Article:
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Rap Music: Differences in Derogatory Word Use Between Mainstream and LGBTQ Artists
University of Gävle, Faculty of Education and Business Studies, Department of Humanities.
2015 (English)Independent thesis Basic level (degree of Bachelor), 10 credits / 15 HE creditsStudent thesis
Abstract [en]

This study aims at investigating differences in derogatory word use between heteronormative rap artists and rap artists identifying with LGBTQ norms. A list of six profane words to be content analysed was constructed. These words were divided into three subcategories: those generally related to men (dick and nigga), women (bitch and pussy), or language in general (fuck and shit). The study examines the frequency of these derogatory words in randomly selected rap music and investigates how these frequencies differ in mainstream and LGBTQ artists' song lyrics. A content analysis of four randomly selected songs each from ten randomly selected mainstream artists and ten randomly selected LGBTQ artists was conducted. Two hypotheses that were derived from the literature (Wilson, 2007; Monk-Turner & Sylvertooth, 2008) were tested. It was expected that (1) general profanity (the use of fuck and shit) would occur most frequently in the lyrics of both mainstream and LGBTQ artists and that (2) derogatory words directed at women would not be as frequent in the lyrics of LGBTQ artists as in mainstream rappers' lyrics. On the contrary, the data show that profanities aimed at women occur more frequently in LGBTQ artists' lyrics. The data also show that general profanity is most common in LGBTQ artists' lyrics but not in the lyrics of mainstream artists, where profanities aimed at men was most frequent. However, there were several factors which affected the validity of the study. The issue of whether profane words are always used in a derogatory way in the songs or not is a big methodological shortcoming of the study in terms of accuracy. Furthermore, the small sample size indicates that one should be cautious about stating generalisations based on tendencies seen in the data.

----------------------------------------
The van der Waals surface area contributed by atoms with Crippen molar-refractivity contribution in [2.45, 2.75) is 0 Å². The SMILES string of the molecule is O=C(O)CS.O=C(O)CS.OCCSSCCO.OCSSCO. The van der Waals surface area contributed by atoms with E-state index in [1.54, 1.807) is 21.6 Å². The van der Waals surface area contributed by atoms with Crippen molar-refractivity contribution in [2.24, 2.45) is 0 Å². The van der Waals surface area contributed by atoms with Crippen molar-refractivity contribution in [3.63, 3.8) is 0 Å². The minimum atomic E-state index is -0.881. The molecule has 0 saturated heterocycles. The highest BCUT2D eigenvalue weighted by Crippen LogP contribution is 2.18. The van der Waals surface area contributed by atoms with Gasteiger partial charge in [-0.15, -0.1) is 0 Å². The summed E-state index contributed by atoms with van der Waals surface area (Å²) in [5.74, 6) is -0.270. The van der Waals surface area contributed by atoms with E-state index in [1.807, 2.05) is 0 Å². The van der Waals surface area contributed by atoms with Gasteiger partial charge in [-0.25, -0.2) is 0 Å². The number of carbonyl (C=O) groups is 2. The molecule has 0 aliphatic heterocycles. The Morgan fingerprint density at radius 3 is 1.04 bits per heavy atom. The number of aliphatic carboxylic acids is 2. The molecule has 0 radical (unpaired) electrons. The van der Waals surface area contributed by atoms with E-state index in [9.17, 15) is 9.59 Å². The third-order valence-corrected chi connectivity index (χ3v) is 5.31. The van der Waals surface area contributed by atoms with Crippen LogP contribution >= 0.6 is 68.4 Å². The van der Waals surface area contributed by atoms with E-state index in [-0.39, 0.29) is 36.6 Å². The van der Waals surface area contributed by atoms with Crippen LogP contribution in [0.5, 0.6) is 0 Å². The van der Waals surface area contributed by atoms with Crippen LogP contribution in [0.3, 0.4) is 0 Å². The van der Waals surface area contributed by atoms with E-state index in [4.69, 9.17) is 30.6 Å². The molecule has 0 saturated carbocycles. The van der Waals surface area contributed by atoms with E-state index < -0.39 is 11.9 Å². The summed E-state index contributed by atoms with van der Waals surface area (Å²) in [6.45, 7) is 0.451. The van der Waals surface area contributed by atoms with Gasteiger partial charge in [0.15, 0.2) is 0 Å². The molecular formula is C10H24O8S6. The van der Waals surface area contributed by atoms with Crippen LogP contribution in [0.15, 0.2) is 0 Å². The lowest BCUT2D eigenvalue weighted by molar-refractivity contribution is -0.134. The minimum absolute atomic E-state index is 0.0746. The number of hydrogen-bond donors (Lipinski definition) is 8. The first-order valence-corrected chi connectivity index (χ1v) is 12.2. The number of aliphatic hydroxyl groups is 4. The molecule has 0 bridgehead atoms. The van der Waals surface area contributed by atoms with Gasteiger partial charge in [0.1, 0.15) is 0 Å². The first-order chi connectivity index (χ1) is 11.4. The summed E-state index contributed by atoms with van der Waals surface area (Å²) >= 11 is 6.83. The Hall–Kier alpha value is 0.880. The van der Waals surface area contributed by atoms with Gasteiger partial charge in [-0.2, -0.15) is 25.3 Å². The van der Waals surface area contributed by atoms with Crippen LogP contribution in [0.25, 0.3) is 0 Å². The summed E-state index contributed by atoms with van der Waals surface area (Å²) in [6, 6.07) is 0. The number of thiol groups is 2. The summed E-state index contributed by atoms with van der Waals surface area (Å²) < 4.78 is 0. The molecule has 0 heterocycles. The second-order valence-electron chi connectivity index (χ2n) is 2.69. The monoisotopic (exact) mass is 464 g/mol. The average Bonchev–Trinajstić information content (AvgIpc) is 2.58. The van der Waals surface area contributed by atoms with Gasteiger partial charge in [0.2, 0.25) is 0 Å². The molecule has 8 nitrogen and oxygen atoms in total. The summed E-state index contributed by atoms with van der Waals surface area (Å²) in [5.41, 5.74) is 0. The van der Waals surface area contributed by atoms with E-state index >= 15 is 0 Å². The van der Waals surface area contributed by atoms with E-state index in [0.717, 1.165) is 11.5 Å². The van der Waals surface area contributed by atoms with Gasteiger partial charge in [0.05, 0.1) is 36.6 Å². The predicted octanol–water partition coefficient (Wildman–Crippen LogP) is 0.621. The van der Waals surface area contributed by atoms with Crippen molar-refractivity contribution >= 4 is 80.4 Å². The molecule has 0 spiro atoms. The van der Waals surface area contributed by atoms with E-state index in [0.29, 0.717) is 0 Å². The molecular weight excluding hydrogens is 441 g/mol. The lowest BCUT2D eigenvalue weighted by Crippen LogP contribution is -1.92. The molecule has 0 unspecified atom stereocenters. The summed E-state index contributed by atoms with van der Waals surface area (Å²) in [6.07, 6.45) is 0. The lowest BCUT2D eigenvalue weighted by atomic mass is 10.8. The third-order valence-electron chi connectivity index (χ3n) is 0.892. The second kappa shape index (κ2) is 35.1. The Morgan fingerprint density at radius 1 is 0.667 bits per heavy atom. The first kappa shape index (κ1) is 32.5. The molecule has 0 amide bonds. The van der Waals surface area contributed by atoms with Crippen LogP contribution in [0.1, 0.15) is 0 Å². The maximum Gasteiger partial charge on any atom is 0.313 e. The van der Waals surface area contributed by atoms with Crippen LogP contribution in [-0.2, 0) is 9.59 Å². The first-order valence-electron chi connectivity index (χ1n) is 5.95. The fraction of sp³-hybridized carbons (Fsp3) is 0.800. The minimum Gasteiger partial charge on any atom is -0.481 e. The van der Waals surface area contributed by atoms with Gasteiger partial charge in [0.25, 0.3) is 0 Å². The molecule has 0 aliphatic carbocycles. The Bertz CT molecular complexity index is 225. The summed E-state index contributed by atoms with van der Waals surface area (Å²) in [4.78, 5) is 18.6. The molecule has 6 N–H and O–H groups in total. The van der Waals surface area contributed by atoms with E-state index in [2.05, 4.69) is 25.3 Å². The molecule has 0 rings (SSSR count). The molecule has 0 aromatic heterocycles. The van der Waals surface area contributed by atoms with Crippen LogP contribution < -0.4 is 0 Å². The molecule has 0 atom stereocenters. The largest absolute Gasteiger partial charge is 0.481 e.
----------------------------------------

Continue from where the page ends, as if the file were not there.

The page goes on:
Place, publisher, year, edition, pages
2015. , 32 p.
Keyword [en]
rap music, LGBTQ norms, profanities, gender differences
National Category
General Language Studies and Linguistics
URN: urn:nbn:se:hig:diva-19539Archive number: EN1:4/2014OAI: diva2:819073
Subject / course
Available from: 2015-07-09 Created: 2015-06-09 Last updated: 2015-07-09Bibliographically approved

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